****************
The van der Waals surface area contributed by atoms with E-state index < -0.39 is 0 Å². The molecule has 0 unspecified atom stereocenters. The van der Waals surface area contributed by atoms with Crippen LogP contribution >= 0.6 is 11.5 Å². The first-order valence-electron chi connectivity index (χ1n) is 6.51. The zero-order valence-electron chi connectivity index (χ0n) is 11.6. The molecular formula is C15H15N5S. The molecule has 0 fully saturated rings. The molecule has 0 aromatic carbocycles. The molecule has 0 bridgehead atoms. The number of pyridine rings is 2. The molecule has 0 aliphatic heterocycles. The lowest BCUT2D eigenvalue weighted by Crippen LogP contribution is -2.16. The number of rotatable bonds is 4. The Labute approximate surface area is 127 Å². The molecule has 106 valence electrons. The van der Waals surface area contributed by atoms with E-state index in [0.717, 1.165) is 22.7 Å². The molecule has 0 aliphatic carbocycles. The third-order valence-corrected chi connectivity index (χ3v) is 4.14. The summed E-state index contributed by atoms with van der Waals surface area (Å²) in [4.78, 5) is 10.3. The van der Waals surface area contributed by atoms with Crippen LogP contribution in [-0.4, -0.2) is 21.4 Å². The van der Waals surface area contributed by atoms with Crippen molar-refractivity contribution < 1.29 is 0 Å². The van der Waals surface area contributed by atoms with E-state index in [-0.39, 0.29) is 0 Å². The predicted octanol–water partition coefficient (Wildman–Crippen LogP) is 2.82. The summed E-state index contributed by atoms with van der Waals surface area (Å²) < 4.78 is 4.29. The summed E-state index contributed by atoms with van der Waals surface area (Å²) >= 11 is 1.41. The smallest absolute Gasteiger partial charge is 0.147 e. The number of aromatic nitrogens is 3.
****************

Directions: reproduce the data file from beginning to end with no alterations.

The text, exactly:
The van der Waals surface area contributed by atoms with E-state index < -0.39 is 0 Å². The molecule has 0 unspecified atom stereocenters. The van der Waals surface area contributed by atoms with Crippen LogP contribution >= 0.6 is 11.5 Å². The first-order valence-electron chi connectivity index (χ1n) is 6.51. The zero-order valence-electron chi connectivity index (χ0n) is 11.6. The molecular formula is C15H15N5S. The molecule has 0 fully saturated rings. The molecule has 0 aromatic carbocycles. The molecule has 0 bridgehead atoms. The number of pyridine rings is 2. The molecule has 0 aliphatic heterocycles. The lowest BCUT2D eigenvalue weighted by Crippen LogP contribution is -2.16. The number of rotatable bonds is 4. The Labute approximate surface area is 127 Å². The molecule has 106 valence electrons. The van der Waals surface area contributed by atoms with E-state index in [0.717, 1.165) is 22.7 Å². The molecule has 0 aliphatic carbocycles. The third-order valence-corrected chi connectivity index (χ3v) is 4.14. The summed E-state index contributed by atoms with van der Waals surface area (Å²) in [4.78, 5) is 10.3. The van der Waals surface area contributed by atoms with Crippen LogP contribution in [-0.4, -0.2) is 21.4 Å². The van der Waals surface area contributed by atoms with Crippen molar-refractivity contribution < 1.29 is 0 Å². The van der Waals surface area contributed by atoms with E-state index in [-0.39, 0.29) is 0 Å². The predicted octanol–water partition coefficient (Wildman–Crippen LogP) is 2.82. The summed E-state index contributed by atoms with van der Waals surface area (Å²) < 4.78 is 4.29. The summed E-state index contributed by atoms with van der Waals surface area (Å²) >= 11 is 1.41. The smallest absolute Gasteiger partial charge is 0.147 e. The number of aromatic nitrogens is 3.